For the next ten weeks I will be treating you dear readers to a new topic that is tangentially related to personal digital preservation – Personal Information Management or PIM. Why you may ask this topic and why just ten weeks? Well that is simple. This new topic is the theme of one of my classes for the quarter and our professor (hello!) requested that we try blogging about our own PIM and any PIM experiments we try over the quarter.
Now I know some of you are probably wondering what exactly is PIM. The short and sweet answer is that PIM is the art of getting things done in our lives through information or having the right info at the right time to meet our needs.
As a starting point in this post I’ll be sharing my PIM as it stands at the beginning of the quarter. Nothing here is extremely ground breaking or even that sophisticated, but it has worked so far for me.
E-mail – I use Gmail for both my personal and school use. I never delete any emails (thanks to the ridiculous storage of Google!) I actually have email in my personal account going back to 2004. Now one might think this is a ridiculous large dump of info and that I would never be able to find anything, but since I keep everything in my inbox it is very easy to search for keywords or email author or recipient. If I need easy access to certain important emails frequently I “star” them.
Files– I have folders for each class for readings and papers. I create us folders for major projects especially long term group projects. When a class ends I move the folder from the desktop (for easy access) to an MLIS folder. I also have folders for my job search that contains resumes, cover letters, and helpful news articles, important non-class school documents, and important personal files such as tax documents. I also have a miscellaneous full of saved amusing pictures or articles from the Internet.
Photos – My photos are kept in topical folders (vacation, PAX, Christmas etc) with the year or date. I take very few “everyday” photos a picture organization scheme by month doesn’t make much sense. Except for photos of my cat, but these can be kept in a cat folder with subfolders of different years then months.
Notes – I almost exclusively still take notes in physical notebooks. I use one notebook per class and after the class is over I filed in a file box under the class name/number. I do take reading notes on my iPad in the PDF app I use. These PDFs can be moved off my iPad with the annotations and notes still intact.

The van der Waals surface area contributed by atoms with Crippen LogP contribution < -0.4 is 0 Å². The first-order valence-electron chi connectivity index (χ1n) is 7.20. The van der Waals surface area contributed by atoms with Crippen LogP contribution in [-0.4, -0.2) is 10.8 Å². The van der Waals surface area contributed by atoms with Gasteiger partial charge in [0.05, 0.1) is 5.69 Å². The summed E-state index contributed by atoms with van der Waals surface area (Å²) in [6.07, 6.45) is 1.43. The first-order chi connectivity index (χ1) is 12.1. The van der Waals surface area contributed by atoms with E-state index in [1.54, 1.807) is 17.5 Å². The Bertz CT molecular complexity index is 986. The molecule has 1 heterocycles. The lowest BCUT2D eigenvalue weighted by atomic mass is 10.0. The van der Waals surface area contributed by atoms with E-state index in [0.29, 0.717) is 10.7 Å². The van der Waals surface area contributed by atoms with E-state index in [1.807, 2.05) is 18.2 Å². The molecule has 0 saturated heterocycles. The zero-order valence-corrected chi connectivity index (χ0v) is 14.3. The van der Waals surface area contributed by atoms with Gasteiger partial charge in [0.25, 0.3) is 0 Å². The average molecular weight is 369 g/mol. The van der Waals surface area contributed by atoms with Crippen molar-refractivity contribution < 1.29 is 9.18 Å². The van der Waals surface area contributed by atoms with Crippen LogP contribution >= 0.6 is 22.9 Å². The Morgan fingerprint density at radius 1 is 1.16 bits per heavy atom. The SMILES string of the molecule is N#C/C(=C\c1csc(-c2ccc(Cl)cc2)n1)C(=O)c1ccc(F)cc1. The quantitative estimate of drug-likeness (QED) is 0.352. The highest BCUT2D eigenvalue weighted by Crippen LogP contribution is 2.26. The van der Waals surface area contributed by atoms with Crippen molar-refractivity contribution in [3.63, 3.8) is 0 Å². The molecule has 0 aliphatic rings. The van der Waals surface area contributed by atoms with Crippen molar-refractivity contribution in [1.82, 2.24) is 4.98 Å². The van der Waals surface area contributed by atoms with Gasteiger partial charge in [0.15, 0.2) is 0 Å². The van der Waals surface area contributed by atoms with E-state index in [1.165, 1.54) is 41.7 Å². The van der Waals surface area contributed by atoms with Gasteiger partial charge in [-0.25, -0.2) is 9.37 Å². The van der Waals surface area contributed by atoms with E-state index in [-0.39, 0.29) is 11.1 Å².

Recipes – I keep almost all of my recipes in a Google Doc. These recipes come form websites and blogs. I keep the recipe title, website/blog name, and URL. I highlight the recipes that I have tried out. I may start highlighting favorite recipes in a different color to make them easy to spot in the list.
To-do lists – I have been using a physical weekly planner for my daily and long term to-do lists. At this time I have no digital system has even approached replacing the method I have been using since middle school. However, this is one area where I am interested in exploring alternatives. I will most likely be searching for iPad apps that can mimic or even improve on my weekly planner.
Reading lists – I have recently begun using Goodreads to manage my reading lists. Since grad school keeps me from picking up interesting novels or monographs as soon as I come across them, I use Goodreads to keep track of my “to-reads”.
While compiling this list I have learned that I organize my information in a very topical manner. Dates have very little place in my file names. I’m not sure if this is a good trait or not or what it has about me as an organizer of information. I also have noticed a few areas where I would like to experiment and try a few tweaks to my PIM. I will keep you all updated on my progress in these areas.
Not all my PIM blog entries will be this “me” focused. Hopefully I’ll be able to review a few PIM services and share my thoughts on different PIM principles. Also I won’t exclusively talk about PIM over the next 9 weeks so no worries on that front if this is not your cup of LIS tea.